Monday, August 07, 2017


Construction of a luxury hotel is continuing in Sofia despite the discovery that the site covers part of an ancient Roman necropolis.
While numerous machines laid concrete and strengthened the foundations of the future 190-room five-star hotel, a team of archaeologists with an excavator was carefully digging a rare find out of the ground. They recently discovered an ancient Roman tomb – part of the eastern side of the necropolis of the Roman city of Serdica, which lies under Bulgaria’s capital – which could soon be buried under the luxury new hotel.

The same fate has already befallen six other tombs discovered at the construction site in April. “We have researched almost eight tombs, all of them with half-cylindrical arches, with different sizes, containing over 112 single graves,” Polina Stoyanova co-leader of the archaeological salvation team, told BIRN. She explained that all of the remains were damaged when the former Serdica cinema was built in the 1950s. It was demolished in July, opening up the space for the Hyatt Regency hotel, which is set to open in 2018.

“All the tombs we have discovered were flattened to the level needed for the construction of the cinema, so none of the arches were completely preserved,” Stoyanova added. The archaeologist explained that the Ministry of Culture, which holds the rights to determine the fate of excavations, as state public property, issued a conservation order for one of the tombs.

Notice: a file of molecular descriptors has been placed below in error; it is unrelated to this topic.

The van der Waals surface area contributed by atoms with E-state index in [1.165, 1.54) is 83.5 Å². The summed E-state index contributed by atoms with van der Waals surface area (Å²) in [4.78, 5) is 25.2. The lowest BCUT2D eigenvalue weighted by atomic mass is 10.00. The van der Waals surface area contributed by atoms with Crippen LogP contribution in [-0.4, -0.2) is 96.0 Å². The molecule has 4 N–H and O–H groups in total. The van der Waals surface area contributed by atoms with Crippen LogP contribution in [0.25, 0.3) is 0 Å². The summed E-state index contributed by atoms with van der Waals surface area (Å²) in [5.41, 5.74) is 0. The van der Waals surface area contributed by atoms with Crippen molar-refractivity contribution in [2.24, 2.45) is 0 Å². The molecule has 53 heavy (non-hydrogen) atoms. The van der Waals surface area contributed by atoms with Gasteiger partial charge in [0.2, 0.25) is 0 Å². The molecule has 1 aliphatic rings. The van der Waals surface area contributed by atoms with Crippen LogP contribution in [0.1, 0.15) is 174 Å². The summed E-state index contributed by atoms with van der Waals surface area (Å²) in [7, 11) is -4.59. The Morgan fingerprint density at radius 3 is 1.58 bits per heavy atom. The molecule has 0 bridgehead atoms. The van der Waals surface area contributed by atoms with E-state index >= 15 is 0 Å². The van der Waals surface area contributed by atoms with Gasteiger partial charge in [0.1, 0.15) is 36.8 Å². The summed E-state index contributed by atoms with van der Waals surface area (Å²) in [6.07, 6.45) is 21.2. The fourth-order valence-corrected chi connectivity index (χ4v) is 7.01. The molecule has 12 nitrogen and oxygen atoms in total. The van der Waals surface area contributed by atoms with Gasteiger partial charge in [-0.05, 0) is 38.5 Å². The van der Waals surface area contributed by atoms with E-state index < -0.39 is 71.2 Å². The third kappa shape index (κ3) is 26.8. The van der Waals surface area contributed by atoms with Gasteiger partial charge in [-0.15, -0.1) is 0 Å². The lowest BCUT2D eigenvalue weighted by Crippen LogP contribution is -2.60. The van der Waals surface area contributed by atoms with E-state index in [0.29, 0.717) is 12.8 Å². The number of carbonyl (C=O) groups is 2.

Large parts of the center of Bulgaria’s capital lie above the ruins of the ancient Roman city of Ulpia Serdica, which flourished between the 1st and 6th centuries AD. Parts of the ancient city have been revealed. In 2016, the second government of current Prime Minister Boyko Borissov opened the Ancient Serdica complex in the heart of the city, which forms the largest open-air museum in Bulgaria.

Among the most important attractions of ancient Serdica are Decumanus Maximus, the main road of the Roman city, as well as the amphitheatre, one of the largest in the Eastern Roman Empire. The amphitheatre was discovered by accident in 2004 during the construction of another high-end hotel in central Sofia, which is currently named Arena di Serdica and has parts of the archaeological remains exposed in its lobby.
The necropolis of Serdica occupies large parts of Sofia’s downtown, including the space under the building the National Assembly and the area of the Alexander Nevski Cathedral and Sofia University.

Remains of the ancient burial area can be seen exposed in the St Sofia Basilica.

The remains discovered at the Hyatt construction site are located at the further eastern periphery of this necropolis, formed between the second and third centuries AD, where the tombs are of a lower density, Simeonova explained.


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